Cosmic Ray Danger

  • Posted 12.02.10
  • NOVA scienceNOW

Cosmic rays are inescapable in space. They can rip right through an astronaut, damaging DNA and possibly causing cancer and memory loss over the long-term. But recent research shows that antioxidants, found in certain berries and fruit, may decrease the effects of this type of radiation.

Running Time: 03:45


Cosmic Ray Danger

Posted: December 2, 2010

NARRATOR: Produced by exploding stars, high-speed fragments of atoms called cosmic rays are known to tear through astronauts' cells, possibly making them cancerous.

JERRY LINENGER: You go to Mars; you're raising your risk of cancer. Lifelong. There are always innate risks to space travel, and there is no way to get around them. You just do your best to minimize those risks and control them where you can.

NARRATOR: To study how cosmic rays affect our bodies, NASA is making them on Earth, at Brookhaven National Labs. Here, Mary Helen Barcellos-Hoff uses them to bombard human cells. She gets her rays from a giant accelerator that whips subatomic particles to nearly the speed of light.

MARY BARCELLOS-HOFF (Brookhaven National Labs): And indeed when we look at cells that have been exposed to cosmic radiation, we can see each of these dots represent the DNA damage and all the damage is along the particle track. Because the damage is clustered, the damage is more difficult for the cell to deal with.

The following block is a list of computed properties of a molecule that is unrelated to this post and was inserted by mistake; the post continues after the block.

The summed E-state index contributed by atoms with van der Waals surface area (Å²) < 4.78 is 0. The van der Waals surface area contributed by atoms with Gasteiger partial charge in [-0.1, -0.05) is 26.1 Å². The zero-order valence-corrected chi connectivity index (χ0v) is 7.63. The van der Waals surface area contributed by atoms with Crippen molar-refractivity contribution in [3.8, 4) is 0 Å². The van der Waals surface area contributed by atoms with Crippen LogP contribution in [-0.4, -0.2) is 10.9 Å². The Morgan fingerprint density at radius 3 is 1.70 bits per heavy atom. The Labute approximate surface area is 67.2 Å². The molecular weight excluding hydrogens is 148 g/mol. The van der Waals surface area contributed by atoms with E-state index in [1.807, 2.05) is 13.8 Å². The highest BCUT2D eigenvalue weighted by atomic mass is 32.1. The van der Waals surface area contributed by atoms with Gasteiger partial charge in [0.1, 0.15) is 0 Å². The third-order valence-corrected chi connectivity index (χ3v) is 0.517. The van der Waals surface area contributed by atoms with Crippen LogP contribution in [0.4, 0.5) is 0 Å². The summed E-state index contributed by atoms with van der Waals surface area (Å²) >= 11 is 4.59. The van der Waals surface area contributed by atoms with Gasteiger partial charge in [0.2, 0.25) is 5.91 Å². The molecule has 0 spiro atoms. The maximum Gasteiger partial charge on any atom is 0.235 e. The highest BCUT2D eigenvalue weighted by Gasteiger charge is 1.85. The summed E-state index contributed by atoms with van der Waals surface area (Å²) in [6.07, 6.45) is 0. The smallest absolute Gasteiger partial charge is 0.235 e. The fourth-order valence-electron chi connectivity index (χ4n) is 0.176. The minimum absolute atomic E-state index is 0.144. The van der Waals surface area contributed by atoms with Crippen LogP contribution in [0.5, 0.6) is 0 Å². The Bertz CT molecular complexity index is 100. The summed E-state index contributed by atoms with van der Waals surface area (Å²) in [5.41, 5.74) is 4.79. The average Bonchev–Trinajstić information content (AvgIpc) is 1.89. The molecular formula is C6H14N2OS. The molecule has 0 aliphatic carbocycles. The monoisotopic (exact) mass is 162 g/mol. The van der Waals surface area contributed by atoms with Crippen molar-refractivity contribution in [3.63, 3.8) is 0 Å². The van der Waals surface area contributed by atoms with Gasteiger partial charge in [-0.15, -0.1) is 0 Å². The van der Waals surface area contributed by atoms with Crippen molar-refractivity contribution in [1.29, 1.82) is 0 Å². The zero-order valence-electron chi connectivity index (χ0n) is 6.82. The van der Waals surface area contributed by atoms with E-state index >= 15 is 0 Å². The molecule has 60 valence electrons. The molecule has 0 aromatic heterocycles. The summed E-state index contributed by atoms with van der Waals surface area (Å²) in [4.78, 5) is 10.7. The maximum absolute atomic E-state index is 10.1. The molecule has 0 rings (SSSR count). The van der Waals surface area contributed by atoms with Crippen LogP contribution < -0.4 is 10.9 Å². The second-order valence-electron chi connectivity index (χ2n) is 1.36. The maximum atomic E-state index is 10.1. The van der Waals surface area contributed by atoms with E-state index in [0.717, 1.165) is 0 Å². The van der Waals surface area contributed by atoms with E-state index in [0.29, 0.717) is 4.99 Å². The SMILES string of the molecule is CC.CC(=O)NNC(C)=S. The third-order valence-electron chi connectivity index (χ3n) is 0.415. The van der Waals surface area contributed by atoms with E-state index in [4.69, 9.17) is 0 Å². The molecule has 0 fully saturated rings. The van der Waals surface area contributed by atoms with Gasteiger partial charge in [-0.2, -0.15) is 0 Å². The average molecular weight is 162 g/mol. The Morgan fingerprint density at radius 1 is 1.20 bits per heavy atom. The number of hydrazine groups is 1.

NARRATOR: And new research into cosmic rays points to another danger that could impact astronauts on long-term missions. They might become like this rat, which cannot find an underwater platform. To Barbara Shukitt-Hale, this rat represents a Mars explorer who might not be coming home.

BARBARA SHUKITT-HALE: Normally, rats have really good spatial memory. So a normal rat would be able to find that platform within five to ten seconds once he's been exposed to this test.

NARRATOR: But even after several trials, this rat just swims round and round until it gets rescued. Why? Because it has received a dose of cosmic rays no greater than a Mars astronaut might get, yet enough to cause a host of problems.

BERNARD RABIN: Problems in learning and memory, and recognition memory, and spatial memory, problems in terms of anxiety levels.

NARRATOR: Problems that make it seem the rats have jumped from youth to senility overnight.

RABIN: It was very surprising to find exposure to cosmic radiation accelerated the aging process. So a mission to Mars may result in accelerated aging, with all the consequences thereof.

NARRATOR: The prospect of befuddled astronauts, their missions disintegrating, can make you despair of humans exploring space—ever. But, fortunately, we have this rat to cheer us up. It finds the platform in seconds, despite having received the same amount of radiation as the first one. And you might not believe what has protected it. These. Foods rich in compounds called antioxidants, which seem to mop up the damaging molecules produced by both aging and cosmic rays. Could berries be our key to the universe? Science has come up with strange ideas, but I think this might be the tastiest one yet.


Produced for NOVA scienceNOW by
Sarah Holt
(all) © WGBH Educational Foundation

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